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Biotechnology Lobby Opposes Weldon Amendment, Seeks Open Door to Patents on Human Embryos

Nov 11, 2003 | Human Patenting

By Douglas Johnson
NRLC Legislative Director
Legfederal@aol.com
November 11, 2003

NRLC strongly supports the Weldon Amendment, a provision of the appropriations bill for the departments of Commerce, Justice, State, and certain other agencies (H.R. 2799), passed by the House last July. The Weldon Amendment would prohibit patents from being granted on human embryos or fetuses, including cloned human embryos or fetuses.

The Weldon Amendment would bar the U.S. Patent Office from issuing any patent on any “human organism,” meaning a member of the human species at any stage of development, including a human embryo or fetus. This “non-patentability” would cover members of the species Homo sapiens who are created by human cloning, by in vitro fertilization, or by any other process.

A patent is, of course, a government-conferred property right. It is a violation of fundamental human rights, including the right to life, to confer such property rights over a member of the human family. Indeed, the U.S. Patent Office itself has suggested that any patent on a human being would violate the Thirteenth Amendment to the Constitution, which prohibits human slavery. But others dispute that position, and it is not at all clear that a federal court would allow the Patent Office to deny a patent for a cloned human embryo, unless Congress acts now to clarify the law.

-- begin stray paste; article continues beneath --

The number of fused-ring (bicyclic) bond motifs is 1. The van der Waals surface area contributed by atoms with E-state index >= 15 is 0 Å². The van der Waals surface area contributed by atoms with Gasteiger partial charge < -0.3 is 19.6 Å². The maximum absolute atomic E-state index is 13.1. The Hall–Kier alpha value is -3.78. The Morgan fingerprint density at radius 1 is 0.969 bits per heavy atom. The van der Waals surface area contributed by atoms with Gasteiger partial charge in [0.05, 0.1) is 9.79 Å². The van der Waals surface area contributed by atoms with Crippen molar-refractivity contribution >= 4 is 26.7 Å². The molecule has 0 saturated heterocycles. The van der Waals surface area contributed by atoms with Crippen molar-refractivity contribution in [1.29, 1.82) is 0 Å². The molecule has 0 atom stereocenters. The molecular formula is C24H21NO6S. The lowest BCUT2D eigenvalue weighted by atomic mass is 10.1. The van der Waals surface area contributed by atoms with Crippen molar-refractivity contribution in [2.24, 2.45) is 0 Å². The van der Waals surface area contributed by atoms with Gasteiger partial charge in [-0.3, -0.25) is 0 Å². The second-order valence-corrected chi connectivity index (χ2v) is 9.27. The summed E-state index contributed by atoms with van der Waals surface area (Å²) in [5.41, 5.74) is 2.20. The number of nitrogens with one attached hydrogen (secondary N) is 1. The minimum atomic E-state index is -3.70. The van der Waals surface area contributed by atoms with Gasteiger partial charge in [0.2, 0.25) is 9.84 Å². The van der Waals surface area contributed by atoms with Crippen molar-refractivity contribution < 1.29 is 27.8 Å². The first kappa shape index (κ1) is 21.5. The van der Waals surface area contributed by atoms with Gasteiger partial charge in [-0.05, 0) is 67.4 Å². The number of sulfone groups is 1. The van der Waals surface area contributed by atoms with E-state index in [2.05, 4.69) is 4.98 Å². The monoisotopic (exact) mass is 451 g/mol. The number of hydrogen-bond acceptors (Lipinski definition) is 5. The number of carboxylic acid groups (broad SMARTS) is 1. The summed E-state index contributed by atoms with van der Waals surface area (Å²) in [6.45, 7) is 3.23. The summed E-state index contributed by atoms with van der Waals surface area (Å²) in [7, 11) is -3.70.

We agree with what President Bush said in his April 10, 2002 speech on human cloning: “Life is a creation, not a commodity. Our children are gifts to be loved and protected, not products to be designed and manufactured.”

The biotech industry’s push to begin human cloning raises particularly acute concerns about turning humans into patented property. In early 2002, the magazine National Journal ran a detailed article on the desire of some biotechnology firms patent cloned human embryos as “medical models. See www.nrlc.org/Killing_Embryos/patentpuzzle030202.html

In recent weeks, the Biotechnology Industry Organization (BIO) has circulated a memo opposing the Weldon Amendment that confirms the industry’s desire to seek patents on any human organisms that are created through “human intervention” (or “the hand of man”), which could include human embryos with any genetic modifications whatever, including any cloned embryo.

In a letter dated September 11, BIO further underscores the industry’s desire to patent cloned human embryos, complaining that the Weldon Amendment “would preclude the U.S. Patent and Trademark Office (PTO) from granting patents on an organism of human species at any stage of development produced by any method, [or] a living organism made by human cloning . . .” That part of BIO’s description of the Weldon Amendment is accurate – but BIO has also claimed that the amendment would ban patents on stem cells, genes, and cell and tissue therapy products, none of which is true.

Under BIO’s theory of patent law, patents could be issued on the occupants of what President Bush has called “human embryo farms,” and also on the occupants of future “human fetus farms,” in which cloned human fetuses would be grown to provide desired tissues or organs using artificial or animal uteruses. BIO disingenuously proclaims that the industry does not desire to patent a “human being,” but it requires no very sophisticated analysis to discern that here they mean the term “human being” to apply only to born humans, and only to those who have been conceived and gestated by entirely natural means.

The Weldon Amendment stands for the principle that human life is not a commodity, and that a member of the human family can never be regarded as a mere human invention. Enactment of the Weldon Amendment would be an important bulwark against some of the darker trends in contemporary biotechnology research.

Categories: Human Patenting